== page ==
Next page
Claims(18)
1. An apparatus comprising
a piece for flooring comprised of
a wear layer,
a pattern layer,
a base layer, and
and a backing layer including a bottom surface;
wherein the base layer is made of a mixture comprised of ilmenite powder;
wherein the base layer is sandwiched between the pattern layer and the backing layer, so that the base layer is covered on one side by the pattern layer and on an opposing side by the backing layer;
wherein the pattern layer and the backing layer do not include ilmenite;
wherein the bottom surface of the backing layer is exposed; wherein the backing layer includes a plurality of devices, each of the plurality of devices having a plurality of walls having surfaces which form a hexagonal shape, and wherein the plurality of devices form a honeycomb structure which contacts a top floor surface when the piece is placed on the top floor surface, such that the surfaces of each hexagonal shape of each of the plurality devices directly contact the top floor surface.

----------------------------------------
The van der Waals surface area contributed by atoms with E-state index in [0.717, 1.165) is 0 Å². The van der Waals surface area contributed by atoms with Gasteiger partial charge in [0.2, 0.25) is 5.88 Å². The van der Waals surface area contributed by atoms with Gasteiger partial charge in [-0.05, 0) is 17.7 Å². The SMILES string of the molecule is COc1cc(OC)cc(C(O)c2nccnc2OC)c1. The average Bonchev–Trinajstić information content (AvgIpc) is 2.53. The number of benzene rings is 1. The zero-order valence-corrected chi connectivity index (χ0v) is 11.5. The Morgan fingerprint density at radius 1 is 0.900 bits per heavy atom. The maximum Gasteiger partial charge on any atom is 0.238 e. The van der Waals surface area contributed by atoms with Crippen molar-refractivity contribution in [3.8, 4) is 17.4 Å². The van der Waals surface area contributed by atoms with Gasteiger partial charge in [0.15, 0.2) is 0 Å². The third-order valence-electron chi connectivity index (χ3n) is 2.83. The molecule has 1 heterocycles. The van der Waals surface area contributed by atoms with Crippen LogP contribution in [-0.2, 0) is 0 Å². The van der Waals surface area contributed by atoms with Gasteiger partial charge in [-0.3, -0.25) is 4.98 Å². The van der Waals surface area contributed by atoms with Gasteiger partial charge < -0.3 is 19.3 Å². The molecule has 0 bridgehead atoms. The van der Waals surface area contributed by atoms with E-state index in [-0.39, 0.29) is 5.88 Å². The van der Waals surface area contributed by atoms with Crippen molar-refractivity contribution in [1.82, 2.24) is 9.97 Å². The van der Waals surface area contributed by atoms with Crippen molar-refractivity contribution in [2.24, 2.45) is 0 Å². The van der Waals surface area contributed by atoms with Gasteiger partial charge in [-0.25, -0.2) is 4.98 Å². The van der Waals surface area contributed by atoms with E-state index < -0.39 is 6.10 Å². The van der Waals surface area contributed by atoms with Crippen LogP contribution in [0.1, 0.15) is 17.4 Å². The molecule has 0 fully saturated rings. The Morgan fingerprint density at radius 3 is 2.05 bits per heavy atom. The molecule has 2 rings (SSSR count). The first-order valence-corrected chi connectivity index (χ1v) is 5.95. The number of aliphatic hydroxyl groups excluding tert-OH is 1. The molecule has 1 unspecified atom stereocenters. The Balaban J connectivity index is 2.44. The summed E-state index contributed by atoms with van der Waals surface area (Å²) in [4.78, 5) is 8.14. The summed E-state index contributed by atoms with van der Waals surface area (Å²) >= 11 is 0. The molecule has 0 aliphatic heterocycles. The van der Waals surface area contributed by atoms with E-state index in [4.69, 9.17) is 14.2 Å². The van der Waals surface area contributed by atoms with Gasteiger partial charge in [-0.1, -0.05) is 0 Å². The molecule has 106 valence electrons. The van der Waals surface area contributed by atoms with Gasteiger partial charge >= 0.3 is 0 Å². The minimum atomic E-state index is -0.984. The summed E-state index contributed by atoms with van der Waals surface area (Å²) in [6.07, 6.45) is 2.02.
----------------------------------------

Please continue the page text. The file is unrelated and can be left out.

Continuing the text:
2. The apparatus of claim 1 wherein
about one third of the mixture is ilmenite powder.
3. The apparatus of claim 1 wherein
the mixture is comprised of calcium carbonate.
4. The apparatus of claim 2 wherein
the mixture is comprised of calcium carbonate; and
wherein about one quarter of the mixture is calcium carbonate.
5. The apparatus of claim 1 wherein
the mixture is comprised of polyvinylchloride.
6. The apparatus of claim 4 wherein
the mixture is comprised of polyvinylchloride; and
wherein about one quarter of the mixture is polyvinylchloride.
7. The apparatus of claim 1